We have to consider why the enforcement is what it is, compared to lax enforcement of human crimes upon other humans. Society accepts a criminal lack of regulation even in nursing homes. What then can we do? It seems that we can participate in our democracies and advocate for animals. The money isn’t going to start magically flowing to put a bunch of animal cruelty officers on the ground, it takes people making noise. Don’t be surprised if other people say they want the money to go to making ghettos safer, not to animals.

  21. Marilu Way Says:
    May 4th, 2011 at 11:41 am

    What they ought to do is tie these moron human beings to a tether pole and let them just go around in circles for days and see how they like it. There should be more laws on the books to deal with this kind of inhumane treatment of all animals. They are beautiful creatures given to us by God, so take care of them accordingly.

  22. charlie Says:
    May 4th, 2011 at 1:00 pm

    hi i have huskies myself and this company should have been prosecuted with massive fines,they could have put them up for adoption or even given them to a husky welfare,if i had my my i would shoot these idiots,there are plenty of people out there that would of homed these wounderful dogs,i really hope someone get revenge on this company.

  23. Edna Gagnon Says:
    May 4th, 2011 at 1:01 pm

    These animals should not have been put down. Abuse has been around since time began. But God gave us animals to care and to love and educate. They are not stupid.They are very smart and the way that they have been abused is against Gods laws. People have forgotten the ten commandments. These laws are for all of us to use during our daily living and it includes our animals, big or small!

  24. carla green Says:
    May 4th, 2011 at 1:41 pm

    there is a huge problem right here in alaska. the whole problem was created and is fueled by money. granted. some of the mushers are nuts who just want publicity, but most are trying to win large purses every year no matter what the conditions and no matter how many dogs will die on the trail. mushers should have to pay for frequent vet visits to their kennels not just exams of the handful of their dogs running. conditions are deplorable, and cities here promote this for the money with no regard for the care of the actual atheletes, the dogs. the mushers are rarely even seen running behind their teams anymore. they are sitting on their asses running their dogs to death for the money with no conscience. sick.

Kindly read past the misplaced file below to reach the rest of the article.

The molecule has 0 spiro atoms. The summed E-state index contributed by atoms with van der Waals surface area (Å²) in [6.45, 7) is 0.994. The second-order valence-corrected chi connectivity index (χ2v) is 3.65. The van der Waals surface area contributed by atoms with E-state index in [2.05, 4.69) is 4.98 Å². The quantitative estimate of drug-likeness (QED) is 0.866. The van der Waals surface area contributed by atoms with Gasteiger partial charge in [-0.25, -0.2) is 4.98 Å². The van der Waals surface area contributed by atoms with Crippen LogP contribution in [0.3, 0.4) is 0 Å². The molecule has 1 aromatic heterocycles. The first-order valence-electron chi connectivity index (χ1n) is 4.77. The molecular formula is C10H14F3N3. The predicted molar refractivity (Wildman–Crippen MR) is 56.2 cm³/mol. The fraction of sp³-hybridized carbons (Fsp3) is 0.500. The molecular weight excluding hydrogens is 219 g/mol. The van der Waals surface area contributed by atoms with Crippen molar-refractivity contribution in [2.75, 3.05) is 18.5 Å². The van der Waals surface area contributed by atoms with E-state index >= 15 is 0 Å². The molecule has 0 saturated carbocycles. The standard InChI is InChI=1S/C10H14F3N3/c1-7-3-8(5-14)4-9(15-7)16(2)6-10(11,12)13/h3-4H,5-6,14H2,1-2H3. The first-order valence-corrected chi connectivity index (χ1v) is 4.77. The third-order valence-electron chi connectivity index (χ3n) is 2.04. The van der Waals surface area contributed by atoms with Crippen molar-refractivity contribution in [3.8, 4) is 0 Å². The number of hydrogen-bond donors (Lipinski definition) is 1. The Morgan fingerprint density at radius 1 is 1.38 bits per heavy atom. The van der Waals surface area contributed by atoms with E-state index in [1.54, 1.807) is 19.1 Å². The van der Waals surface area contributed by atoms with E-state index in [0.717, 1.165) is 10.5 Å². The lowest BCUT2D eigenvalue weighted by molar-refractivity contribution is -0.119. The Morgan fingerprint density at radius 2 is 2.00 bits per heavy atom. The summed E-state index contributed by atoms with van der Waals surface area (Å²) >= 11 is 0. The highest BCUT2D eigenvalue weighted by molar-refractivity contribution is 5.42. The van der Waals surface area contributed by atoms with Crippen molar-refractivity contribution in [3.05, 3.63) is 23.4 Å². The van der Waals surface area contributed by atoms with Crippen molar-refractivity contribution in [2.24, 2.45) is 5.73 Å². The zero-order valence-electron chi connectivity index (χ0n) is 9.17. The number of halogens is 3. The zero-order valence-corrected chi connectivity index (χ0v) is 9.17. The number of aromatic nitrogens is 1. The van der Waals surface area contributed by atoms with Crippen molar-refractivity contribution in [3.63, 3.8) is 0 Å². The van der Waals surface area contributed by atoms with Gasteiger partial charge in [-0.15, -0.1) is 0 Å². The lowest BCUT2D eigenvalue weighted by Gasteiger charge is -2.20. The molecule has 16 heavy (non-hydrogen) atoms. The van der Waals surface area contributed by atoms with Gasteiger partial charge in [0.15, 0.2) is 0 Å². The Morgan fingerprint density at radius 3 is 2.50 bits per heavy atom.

25. barbera Says:
    May 4th, 2011 at 1:52 pm

    Do you really think these dogs would have been rehomable? They would be a living nightmare. To take a dog that is used to the fresh air and doing the work they love to do, and puting them in concrete cages for months while waiting for them to find “suitable” Homes. So what are suitable homes… ? dogs loving locked indoors in over heated homes 80% of the time? owners out at work 50% of the day? These dogs would rip your homes to shreds, jumping on tables to get out windows, breaking down doors to get out into the fresh air and RUN. So they would be taken in by ‘LOVING” people and kept caged, as thats where most peoples tolerance level would be comfortable. I dont think these dogs would have been happy with any “normal” loving home. These husky types are difficult to keep, they love running and exploring. Its a working breed that needs this sort of active stimulation. its cruel to keep them couped up inside homes most of their lives. However, I agree that they did deserve a humane death, but preferable than to be put in cages by well meaning humans!

  26. jordan brookes Says:
    May 4th, 2011 at 1:54 pm

    this is totally inhumane and criminal. The guy who said his boss made him, had no defense – he is a slime like the boss. As a dog owner, and pet rescuer of 45 years this is just insane. These people need to be locked up. Agreed, they are God’s creatures and they are smarter than humans as they are not run by greed and status. All they want is the necessities of life, respect and love. I am in a wheelchair and have rescued 7 in the last year, my animals always come first, they know it and show it back to me 10 fold. Just love them 100% and you will be loved back 200%. Norquay Sask.

  27. Angelika Powell Says:
    May 4th, 2011 at 2:12 pm

    This is shameful! The BEST dog I ever had was a malimute sled dog. EVERYONE loved him, It breaks my heart that these poor angels gave their ALL for a heartless @#$% who did not even give them a second thought. May he rot in jail!

  28. Dale Says:
    May 4th, 2011 at 3:21 pm

    I am happy to hear that the government is stepping up the laws for the animals. I remember a lady up in Fort St John, (20 some years ago) would take road kill moose,deer whatever and tie her dogs to the carcass until it had little to no meat left on the bones. The SPCA still isn’t as powerful as they should be and there are things that they shouldn’t allow to happen, but finally there are going to be tougher laws set by the government that our laws are hopefully going to enforce. The guy that actually killed the dogs should spend some time in jail, he had free will when he did it. The owners of the dogs should have the book thrown at them.

  29. June Davis Says:
    May 4th, 2011 at 3:27 pm

    My heart aches for these innocent animals who are treated so horribly for the greed of men. My feeling are that they should be made to suffer the same fate as the animals under their care.